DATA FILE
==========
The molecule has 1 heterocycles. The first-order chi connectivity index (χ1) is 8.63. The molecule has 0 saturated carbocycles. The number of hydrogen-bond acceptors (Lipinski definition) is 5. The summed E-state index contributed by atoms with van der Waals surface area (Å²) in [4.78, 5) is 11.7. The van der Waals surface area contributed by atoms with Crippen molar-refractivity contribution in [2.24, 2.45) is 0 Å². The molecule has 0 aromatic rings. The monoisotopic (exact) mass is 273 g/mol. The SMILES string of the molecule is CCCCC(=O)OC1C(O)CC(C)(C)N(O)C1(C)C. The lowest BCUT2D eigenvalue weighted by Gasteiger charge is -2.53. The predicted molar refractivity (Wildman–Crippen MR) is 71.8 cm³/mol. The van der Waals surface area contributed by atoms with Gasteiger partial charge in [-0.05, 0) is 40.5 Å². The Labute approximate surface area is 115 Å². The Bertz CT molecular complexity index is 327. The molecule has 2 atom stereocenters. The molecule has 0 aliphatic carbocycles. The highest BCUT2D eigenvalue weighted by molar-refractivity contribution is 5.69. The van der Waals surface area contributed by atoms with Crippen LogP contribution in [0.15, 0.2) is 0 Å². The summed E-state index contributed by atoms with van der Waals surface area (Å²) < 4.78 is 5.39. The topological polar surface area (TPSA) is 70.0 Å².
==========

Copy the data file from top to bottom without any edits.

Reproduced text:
The molecule has 1 heterocycles. The first-order chi connectivity index (χ1) is 8.63. The molecule has 0 saturated carbocycles. The number of hydrogen-bond acceptors (Lipinski definition) is 5. The summed E-state index contributed by atoms with van der Waals surface area (Å²) in [4.78, 5) is 11.7. The van der Waals surface area contributed by atoms with Crippen molar-refractivity contribution in [2.24, 2.45) is 0 Å². The molecule has 0 aromatic rings. The monoisotopic (exact) mass is 273 g/mol. The SMILES string of the molecule is CCCCC(=O)OC1C(O)CC(C)(C)N(O)C1(C)C. The lowest BCUT2D eigenvalue weighted by Gasteiger charge is -2.53. The predicted molar refractivity (Wildman–Crippen MR) is 71.8 cm³/mol. The van der Waals surface area contributed by atoms with Gasteiger partial charge in [-0.05, 0) is 40.5 Å². The Labute approximate surface area is 115 Å². The Bertz CT molecular complexity index is 327. The molecule has 2 atom stereocenters. The molecule has 0 aliphatic carbocycles. The highest BCUT2D eigenvalue weighted by molar-refractivity contribution is 5.69. The van der Waals surface area contributed by atoms with Crippen LogP contribution in [0.15, 0.2) is 0 Å². The summed E-state index contributed by atoms with van der Waals surface area (Å²) < 4.78 is 5.39. The topological polar surface area (TPSA) is 70.0 Å².